As I have written before:

A growing number of brand owners apparently are convinced the stated risk of genericide is either too remote or distant to fear, or at least that the marketing benefits of encouraging the verbing of their brands far exceeds losing all exclusive rights in the trademarks associated with those brands. So, what is a responsible trademark lawyer to do when those in charge of the brand insist on treating it as a verb? Instead of papering the file with "I told you so" memos, I’d suggest we roll up our sleeves, put on our thinking caps, and get creative.

Here was my attempt at such creativity, while wearing something close to a thinking cap.

Have you modified your company’s trademark use guidelines to manage/control any verbing uses?

What creative solutions do you have toward mitigating the risk of trademark genericide?

Can we agree that this is one more example of where per se rules simply won’t cut it anymore?

The Grand Marshal in the Parade of Horribles, at least for some trademark types, is the one who forbids any deviation from the absolute "rule" against using brand names and trademarks as nouns or verbs, a standard "rule" commonly found in trademark use guidelines (only permitting the use of trademarks as adjectives). As I have written about previously, these "rules" they are a changing, or at least they’re seriously being challenged by some creatives and marketing types:

A couple of days ago I was reminded that the trademark verbing trend is not going away when I saw a light rail train in downtown Minneapolis fully encased in an advertisement for Cisco’s Flip video camera, asking consumers what its Silicon Valley neighbor Yahoo! Inc. used to ask in their advertising (Do You Yahoo!?), but of course, Cisco’s new and current use is tailored to Cisco’s Flip trademark, asking their consumers and potential consumers, do you flip?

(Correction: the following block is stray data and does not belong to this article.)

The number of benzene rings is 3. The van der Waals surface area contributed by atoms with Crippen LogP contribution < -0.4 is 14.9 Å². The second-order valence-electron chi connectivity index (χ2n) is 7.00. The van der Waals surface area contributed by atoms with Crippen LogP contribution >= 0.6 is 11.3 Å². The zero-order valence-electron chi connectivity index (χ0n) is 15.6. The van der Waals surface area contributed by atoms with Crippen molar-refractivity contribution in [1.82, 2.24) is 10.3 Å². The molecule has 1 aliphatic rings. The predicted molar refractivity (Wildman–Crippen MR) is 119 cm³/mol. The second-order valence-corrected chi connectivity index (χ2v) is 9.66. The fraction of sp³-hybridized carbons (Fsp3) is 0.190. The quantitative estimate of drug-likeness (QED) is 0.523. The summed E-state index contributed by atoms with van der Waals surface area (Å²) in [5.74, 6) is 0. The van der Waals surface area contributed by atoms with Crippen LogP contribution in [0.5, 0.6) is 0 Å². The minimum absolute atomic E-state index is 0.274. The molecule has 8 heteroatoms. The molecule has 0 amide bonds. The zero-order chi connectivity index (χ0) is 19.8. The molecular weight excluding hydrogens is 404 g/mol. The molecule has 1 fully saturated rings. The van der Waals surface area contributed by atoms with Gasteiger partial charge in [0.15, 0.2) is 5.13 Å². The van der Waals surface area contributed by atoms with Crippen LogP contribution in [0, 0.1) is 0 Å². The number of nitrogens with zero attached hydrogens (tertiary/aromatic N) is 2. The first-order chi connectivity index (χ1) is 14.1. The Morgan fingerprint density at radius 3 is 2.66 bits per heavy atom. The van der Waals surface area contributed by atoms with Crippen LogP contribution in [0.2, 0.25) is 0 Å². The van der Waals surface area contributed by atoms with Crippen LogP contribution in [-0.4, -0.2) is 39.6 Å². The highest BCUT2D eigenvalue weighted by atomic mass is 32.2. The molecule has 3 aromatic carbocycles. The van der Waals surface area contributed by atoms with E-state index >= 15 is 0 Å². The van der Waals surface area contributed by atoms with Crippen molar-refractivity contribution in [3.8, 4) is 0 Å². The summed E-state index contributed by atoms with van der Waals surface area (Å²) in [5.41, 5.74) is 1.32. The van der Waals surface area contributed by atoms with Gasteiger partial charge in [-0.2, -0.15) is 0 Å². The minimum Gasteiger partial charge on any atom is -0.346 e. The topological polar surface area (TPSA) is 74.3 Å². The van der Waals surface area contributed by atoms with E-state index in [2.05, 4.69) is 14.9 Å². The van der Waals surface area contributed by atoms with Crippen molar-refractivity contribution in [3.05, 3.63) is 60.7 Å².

Cisco is not only breaking the "rule" against "verbing" trademarks, but it also encourages the use of the Flip trademark as a noun too, in advertising telling prospective customers to "Find Your Flip," and then asking them to decide "Which Flip is right for you?"

Smartly, I believe, it also has filed a trademark application to register the Do You Flip? tagline and question (see point three in listing of how to manage the risk of genericide).

Although there is certainly no shortage of recent trademark genericness decisions, they focus on inherently generic marks, ones that started out generic, not ones that have become generic over time through misuse or changes in the English language.

The poster child for this type of genericness decision is "ScreenWipe" for wipes used to clean computer screens. Of course, vigilance to trademark use guidelines and other trademark "rules" is imperative when you’re on the border of the genericness or descriptiveness lines or the suggestiveness and descriptiveness lines, along the Spectrum of Distinctiveness, so, not a good idea to identify your ScreenWipe product as "a . . . wipe . . . for . . . screens."

I’m happy to be enlightened or steered in the right direction, but I can’t think of the last time an arbitrary, coined, or fanciful trademark degenerated into an unprotectable generic term, landing in the Trademark Graveyard, through the process known as trademark genericide. Can you?

Given how prevalent trademark and brand verbing is, why haven’t we seen any recent trademark genericide examples? Or, are they just on the horizon?

How realistic is the risk of trademark genericide anyway?